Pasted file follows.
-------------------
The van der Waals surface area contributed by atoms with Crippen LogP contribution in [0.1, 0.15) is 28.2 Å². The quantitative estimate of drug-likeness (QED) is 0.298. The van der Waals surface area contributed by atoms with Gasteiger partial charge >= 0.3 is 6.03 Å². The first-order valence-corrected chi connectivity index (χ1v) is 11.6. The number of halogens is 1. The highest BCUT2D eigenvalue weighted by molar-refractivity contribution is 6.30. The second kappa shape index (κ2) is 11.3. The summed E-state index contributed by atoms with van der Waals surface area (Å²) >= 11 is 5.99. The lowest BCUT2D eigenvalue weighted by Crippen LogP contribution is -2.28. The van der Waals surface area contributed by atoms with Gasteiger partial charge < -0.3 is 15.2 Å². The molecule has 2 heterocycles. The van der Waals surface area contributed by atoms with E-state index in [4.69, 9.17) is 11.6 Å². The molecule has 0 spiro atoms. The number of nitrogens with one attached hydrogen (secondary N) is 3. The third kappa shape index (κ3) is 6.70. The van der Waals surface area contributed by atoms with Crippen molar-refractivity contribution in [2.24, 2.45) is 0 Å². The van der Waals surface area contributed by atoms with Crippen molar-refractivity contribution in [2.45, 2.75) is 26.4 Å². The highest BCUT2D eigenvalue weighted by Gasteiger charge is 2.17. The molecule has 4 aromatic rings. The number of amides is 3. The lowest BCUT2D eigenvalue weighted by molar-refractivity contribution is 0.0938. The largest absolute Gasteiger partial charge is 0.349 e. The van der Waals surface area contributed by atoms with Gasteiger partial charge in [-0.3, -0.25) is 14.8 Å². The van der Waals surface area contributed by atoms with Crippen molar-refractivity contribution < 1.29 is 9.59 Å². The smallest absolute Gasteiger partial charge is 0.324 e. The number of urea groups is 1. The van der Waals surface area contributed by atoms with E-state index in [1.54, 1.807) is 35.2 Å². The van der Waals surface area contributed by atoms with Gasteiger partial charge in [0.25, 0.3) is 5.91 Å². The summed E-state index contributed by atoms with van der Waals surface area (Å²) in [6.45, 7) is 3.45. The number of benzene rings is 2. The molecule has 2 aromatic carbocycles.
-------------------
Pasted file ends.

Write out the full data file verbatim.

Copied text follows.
The van der Waals surface area contributed by atoms with Crippen LogP contribution in [0.1, 0.15) is 28.2 Å². The quantitative estimate of drug-likeness (QED) is 0.298. The van der Waals surface area contributed by atoms with Gasteiger partial charge >= 0.3 is 6.03 Å². The first-order valence-corrected chi connectivity index (χ1v) is 11.6. The number of halogens is 1. The highest BCUT2D eigenvalue weighted by molar-refractivity contribution is 6.30. The second kappa shape index (κ2) is 11.3. The summed E-state index contributed by atoms with van der Waals surface area (Å²) >= 11 is 5.99. The lowest BCUT2D eigenvalue weighted by Crippen LogP contribution is -2.28. The van der Waals surface area contributed by atoms with Gasteiger partial charge < -0.3 is 15.2 Å². The molecule has 2 heterocycles. The van der Waals surface area contributed by atoms with E-state index in [4.69, 9.17) is 11.6 Å². The molecule has 0 spiro atoms. The number of nitrogens with one attached hydrogen (secondary N) is 3. The third kappa shape index (κ3) is 6.70. The van der Waals surface area contributed by atoms with Crippen molar-refractivity contribution in [2.24, 2.45) is 0 Å². The van der Waals surface area contributed by atoms with Crippen molar-refractivity contribution in [2.45, 2.75) is 26.4 Å². The highest BCUT2D eigenvalue weighted by Gasteiger charge is 2.17. The molecule has 4 aromatic rings. The number of amides is 3. The lowest BCUT2D eigenvalue weighted by molar-refractivity contribution is 0.0938. The largest absolute Gasteiger partial charge is 0.349 e. The van der Waals surface area contributed by atoms with Gasteiger partial charge in [-0.3, -0.25) is 14.8 Å². The van der Waals surface area contributed by atoms with Crippen molar-refractivity contribution < 1.29 is 9.59 Å². The smallest absolute Gasteiger partial charge is 0.324 e. The number of urea groups is 1. The van der Waals surface area contributed by atoms with E-state index in [1.54, 1.807) is 35.2 Å². The van der Waals surface area contributed by atoms with Gasteiger partial charge in [0.25, 0.3) is 5.91 Å². The summed E-state index contributed by atoms with van der Waals surface area (Å²) in [6.45, 7) is 3.45. The number of benzene rings is 2. The molecule has 2 aromatic carbocycles.